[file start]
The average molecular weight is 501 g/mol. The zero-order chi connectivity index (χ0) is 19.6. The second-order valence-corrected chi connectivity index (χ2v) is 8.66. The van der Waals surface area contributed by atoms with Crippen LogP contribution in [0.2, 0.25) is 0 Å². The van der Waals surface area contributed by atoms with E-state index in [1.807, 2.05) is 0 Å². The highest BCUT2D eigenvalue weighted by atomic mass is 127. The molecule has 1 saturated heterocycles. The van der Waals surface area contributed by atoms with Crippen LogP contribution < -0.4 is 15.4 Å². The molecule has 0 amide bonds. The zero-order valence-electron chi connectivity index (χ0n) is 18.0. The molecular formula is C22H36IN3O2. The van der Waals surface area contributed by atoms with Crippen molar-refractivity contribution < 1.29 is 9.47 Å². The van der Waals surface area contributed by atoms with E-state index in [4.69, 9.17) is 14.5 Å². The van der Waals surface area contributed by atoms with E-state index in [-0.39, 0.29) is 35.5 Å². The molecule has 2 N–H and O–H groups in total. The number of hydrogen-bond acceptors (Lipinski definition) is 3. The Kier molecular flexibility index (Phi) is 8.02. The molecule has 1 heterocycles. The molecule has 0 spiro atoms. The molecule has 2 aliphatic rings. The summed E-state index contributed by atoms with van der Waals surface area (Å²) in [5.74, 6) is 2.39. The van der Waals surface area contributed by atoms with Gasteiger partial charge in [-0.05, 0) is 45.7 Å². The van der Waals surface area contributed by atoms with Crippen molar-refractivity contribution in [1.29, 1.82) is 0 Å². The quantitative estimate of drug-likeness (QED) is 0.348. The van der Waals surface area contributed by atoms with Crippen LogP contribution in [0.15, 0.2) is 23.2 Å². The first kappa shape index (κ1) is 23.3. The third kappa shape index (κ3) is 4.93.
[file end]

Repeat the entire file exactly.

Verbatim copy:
The average molecular weight is 501 g/mol. The zero-order chi connectivity index (χ0) is 19.6. The second-order valence-corrected chi connectivity index (χ2v) is 8.66. The van der Waals surface area contributed by atoms with Crippen LogP contribution in [0.2, 0.25) is 0 Å². The van der Waals surface area contributed by atoms with E-state index in [1.807, 2.05) is 0 Å². The highest BCUT2D eigenvalue weighted by atomic mass is 127. The molecule has 1 saturated heterocycles. The van der Waals surface area contributed by atoms with Crippen LogP contribution < -0.4 is 15.4 Å². The molecule has 0 amide bonds. The zero-order valence-electron chi connectivity index (χ0n) is 18.0. The molecular formula is C22H36IN3O2. The van der Waals surface area contributed by atoms with Crippen molar-refractivity contribution < 1.29 is 9.47 Å². The van der Waals surface area contributed by atoms with E-state index in [4.69, 9.17) is 14.5 Å². The van der Waals surface area contributed by atoms with E-state index in [-0.39, 0.29) is 35.5 Å². The molecule has 2 N–H and O–H groups in total. The number of hydrogen-bond acceptors (Lipinski definition) is 3. The Kier molecular flexibility index (Phi) is 8.02. The molecule has 1 heterocycles. The molecule has 0 spiro atoms. The molecule has 2 aliphatic rings. The summed E-state index contributed by atoms with van der Waals surface area (Å²) in [5.74, 6) is 2.39. The van der Waals surface area contributed by atoms with Gasteiger partial charge in [-0.05, 0) is 45.7 Å². The van der Waals surface area contributed by atoms with Crippen molar-refractivity contribution in [1.29, 1.82) is 0 Å². The quantitative estimate of drug-likeness (QED) is 0.348. The van der Waals surface area contributed by atoms with Crippen LogP contribution in [0.15, 0.2) is 23.2 Å². The first kappa shape index (κ1) is 23.3. The third kappa shape index (κ3) is 4.93.